Performing your best at the Olympic Games is a unique and stressful challenge for all involved, including athletes, coaches, and sport psychology practitioners. This paper provides a descriptive account and personal reflections of a sport psychology intervention aimed at helping a sailing crew perform at the ultimate event. The paper describes the specific strategies the sport psychology practitioner used to help the two sailors prepare for, and perform at, the Olympics as well as to cope with their disappointment after the Games. While the preparation went smoothly, the crew experienced a significant head wind (metaphor for adversity) during the Olympics. The present case is an example of the scientist–practitioner. The intervention was based on a clear theory, the cognitive behavioural tradition, and came from an evidence-based perspective. After the Games, the intervention was evaluated methodically. Based on this evaluation (alongside several similar ones), the sport psychology team of Team Denmark has decided to assess the integration of mindfulness and acceptance-based approaches into service delivery and to include these perspectives in the team's professional philosophy. Key components of such interventions include staying in the present moment, accepting the multitude of thoughts and feelings that arise without necessarily acting on them, and clarifying personal values alongside a commitment to act on these values. These processes are no less important for the sport psychology practitioner who is expected to remain calm and focused—and to never bend even in the strongest wind.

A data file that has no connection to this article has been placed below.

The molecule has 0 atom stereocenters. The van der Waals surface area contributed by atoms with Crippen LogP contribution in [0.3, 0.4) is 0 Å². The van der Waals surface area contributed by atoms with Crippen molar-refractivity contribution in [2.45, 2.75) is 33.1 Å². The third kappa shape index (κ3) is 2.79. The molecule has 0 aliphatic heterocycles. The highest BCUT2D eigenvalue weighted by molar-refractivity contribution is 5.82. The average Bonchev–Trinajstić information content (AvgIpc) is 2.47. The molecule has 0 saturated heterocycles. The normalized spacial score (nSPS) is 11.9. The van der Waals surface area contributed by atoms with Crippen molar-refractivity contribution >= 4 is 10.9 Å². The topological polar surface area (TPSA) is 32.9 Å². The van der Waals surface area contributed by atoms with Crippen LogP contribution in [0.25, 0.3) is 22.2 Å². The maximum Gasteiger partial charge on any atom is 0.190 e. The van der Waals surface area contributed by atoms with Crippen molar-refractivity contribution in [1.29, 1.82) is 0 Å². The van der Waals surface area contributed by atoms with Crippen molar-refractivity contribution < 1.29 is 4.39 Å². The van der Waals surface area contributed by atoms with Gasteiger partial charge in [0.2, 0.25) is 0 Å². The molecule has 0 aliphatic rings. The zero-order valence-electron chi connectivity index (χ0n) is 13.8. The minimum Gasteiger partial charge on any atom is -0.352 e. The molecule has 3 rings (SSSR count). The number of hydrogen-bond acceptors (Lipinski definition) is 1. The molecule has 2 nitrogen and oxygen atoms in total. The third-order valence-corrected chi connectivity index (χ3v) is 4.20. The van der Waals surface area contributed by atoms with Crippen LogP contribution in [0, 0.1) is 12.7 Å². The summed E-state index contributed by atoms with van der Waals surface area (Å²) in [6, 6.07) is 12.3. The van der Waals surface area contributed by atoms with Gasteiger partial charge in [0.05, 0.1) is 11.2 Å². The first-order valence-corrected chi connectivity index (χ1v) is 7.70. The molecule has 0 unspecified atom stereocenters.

|Tidsskrift||International Journal of Sport and Exercise Psychology|
|Status||Udgivet - feb. 2015|